There’s nothing quite like a good gaming anniversary, and 2019 has plenty.
We’ve spoken previously about the golden years of gaming – the late ’90s, especially if you were a PC gamer. But in those discussions, there was one year that I deliberately left unmentioned because it had an unfair advantage, a technological advantage over its predecessors that fundamentally affected games ever since.
The internet existed long before 1999 – the MSN Gaming Zone thrived on turn-based dial-up gaming. But 1999 saw more games built specifically around online multiplayer, like Unreal Tournament and Quake 3: Arena. Both franchises had some form of singleplayer, of course, but the key in 1999 was that they eschewed the traditional ideas of a shooter campaign for a model that was largely a training ground for online multiplayer.
The majority of users around the world didn’t have access to broadband internet when Quake, Half-Life et al were released. Some countries and places were fortunate enough – Optus were still operating the legendary cable-powered Netstats service, a vastly superior offer to the artificially capped 1500/256kbit offering you could get through Telstra (or Telstra Wholesale).
So as a result, the experience was hugely limited. The original Quake was never developed exclusively with the online experience in mind, so John Carmack spent a year developing new code that would improve the physics, responsiveness, and other small behaviours that soured the experience once your ping went past 200ms.
“If it looks feasible, I would like to see internet focused gaming become a justifiable biz direction for us. Its definitely cool, but it is uncertain if people can actually make money at it,” Carmack wrote in a post outlining Quakeworld‘s broader design.
1999 was about more than multiplayer-centric titles, of course, although it’s difficult to downplay the impact and success games like Quake 3, Team Fortress Classic, the initial release of Counter-Strike, Unreal Tournament and MMOs like Everquest – a major source of inspiration for World of Warcraft – had on the rest of the industry. The codebase for those games, especially Quake 3, would go on to form the bedrock of many shooters over the course of the next decade, too.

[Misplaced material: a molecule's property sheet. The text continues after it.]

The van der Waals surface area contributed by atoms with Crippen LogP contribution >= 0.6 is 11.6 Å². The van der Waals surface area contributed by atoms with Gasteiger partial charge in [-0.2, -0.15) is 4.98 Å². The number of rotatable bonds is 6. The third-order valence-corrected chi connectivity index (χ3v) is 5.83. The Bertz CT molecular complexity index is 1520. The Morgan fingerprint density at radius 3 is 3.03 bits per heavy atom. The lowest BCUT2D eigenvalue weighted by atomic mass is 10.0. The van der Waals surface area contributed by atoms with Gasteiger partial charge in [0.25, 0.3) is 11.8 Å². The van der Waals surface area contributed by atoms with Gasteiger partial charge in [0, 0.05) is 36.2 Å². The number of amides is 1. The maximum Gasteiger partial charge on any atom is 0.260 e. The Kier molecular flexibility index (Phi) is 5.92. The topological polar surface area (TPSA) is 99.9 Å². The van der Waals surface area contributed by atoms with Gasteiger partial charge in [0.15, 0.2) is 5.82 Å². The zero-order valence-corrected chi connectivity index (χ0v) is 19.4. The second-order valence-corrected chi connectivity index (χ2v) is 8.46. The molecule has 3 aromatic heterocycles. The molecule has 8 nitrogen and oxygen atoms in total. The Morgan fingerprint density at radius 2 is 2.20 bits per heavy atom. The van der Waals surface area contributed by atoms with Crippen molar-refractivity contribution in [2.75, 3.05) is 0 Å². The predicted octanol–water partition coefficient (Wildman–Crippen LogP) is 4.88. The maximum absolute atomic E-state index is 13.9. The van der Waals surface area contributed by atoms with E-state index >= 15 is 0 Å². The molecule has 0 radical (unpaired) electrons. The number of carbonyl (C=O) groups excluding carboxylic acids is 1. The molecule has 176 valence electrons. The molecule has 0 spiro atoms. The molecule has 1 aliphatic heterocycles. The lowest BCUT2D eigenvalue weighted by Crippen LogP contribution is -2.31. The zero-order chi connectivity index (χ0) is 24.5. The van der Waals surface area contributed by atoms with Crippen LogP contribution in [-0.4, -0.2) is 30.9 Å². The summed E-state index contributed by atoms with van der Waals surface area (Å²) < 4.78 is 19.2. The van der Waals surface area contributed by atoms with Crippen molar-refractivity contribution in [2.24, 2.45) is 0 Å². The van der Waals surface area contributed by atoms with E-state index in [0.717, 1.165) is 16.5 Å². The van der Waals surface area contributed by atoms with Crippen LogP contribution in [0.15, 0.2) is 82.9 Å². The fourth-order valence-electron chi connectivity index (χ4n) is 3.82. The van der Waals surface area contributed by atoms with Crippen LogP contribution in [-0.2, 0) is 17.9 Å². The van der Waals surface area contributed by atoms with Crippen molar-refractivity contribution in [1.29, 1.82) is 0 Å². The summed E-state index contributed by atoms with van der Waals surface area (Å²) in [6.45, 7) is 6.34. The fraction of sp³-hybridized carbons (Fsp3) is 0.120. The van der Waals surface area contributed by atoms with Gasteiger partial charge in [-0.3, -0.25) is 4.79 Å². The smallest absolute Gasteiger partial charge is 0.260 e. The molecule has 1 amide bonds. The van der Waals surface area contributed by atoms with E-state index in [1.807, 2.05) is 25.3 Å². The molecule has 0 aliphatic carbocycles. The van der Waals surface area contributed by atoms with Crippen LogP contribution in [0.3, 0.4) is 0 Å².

But that’s just the tip of the iceberg for truly memorable, iconic games enjoying adulthood this year.
A fun fact for Aussies: while Baldur’s Gate officially launched internationally at the very end of 1998, most Australian stores didn’t get it until the start of 1999. Bioware’s RPG classic, which Beamdog has since remastered on every platform under the sun, ended up being the best selling PC game in Australia that year.
There’s multiple reasons for the sales, but 1999 was a banger of a year for RPGs. Everquest was one thing (as was Asheron’s Call), but for people who wanted a more curated narrative experience there was also the outstanding Planescape: Torment. Septerra Core dropped closer to Christmas, and System Shock 2 was so beloved by fans that its re-release proved foundational for Night Dive Studios.
Pokemon Yellow made its way to the West in 1999, and not long after Baldur’s Gate hit shelves Aussies were graced with Might and Magic 7. Westwood – better known for the Command & Conquer series – also launched Lands of Lore 3, although finding enjoyment from that series always required a little more effort than most.
Still a soft spot in my heart for those games. But if we’re talking volume, the genre that perhaps dominated the end of ’90s more than any else was the land of tactics and turns.
You could make a case for 1999 being the best year for games based on the turn-based, tactics and real-time strategy titles alone. Alpha Centauri is still a masterpiece to this day. But if you think more broadly about the concept of strategy, it’s astonishing how many bangers gamers got in a 12 month period.
Imagine, for instance, a world where all of these games had launched and you had to decide where to divide your time: Rollercoaster Tycoon, Warzone 2100, Heroes of Might and Magic 3 (along with its first expansion), Dungeon Keeper 2, Jagged Alliance 2, Command & Conquer: Tiberian Sun, Homeworld, Age of Empires 2, Age of Wonders, Battlezone 2, the holy hand grenades of Worms Armageddon, Army Men 3D and Army Men 2, Pokemon Gold and Silver, Rainbow Six: Rogue Spear, and Theme Park World.
And that’s just the stuff you can neatly fit into “strategy”.
Shenmue, Silent Hill, and the other shooters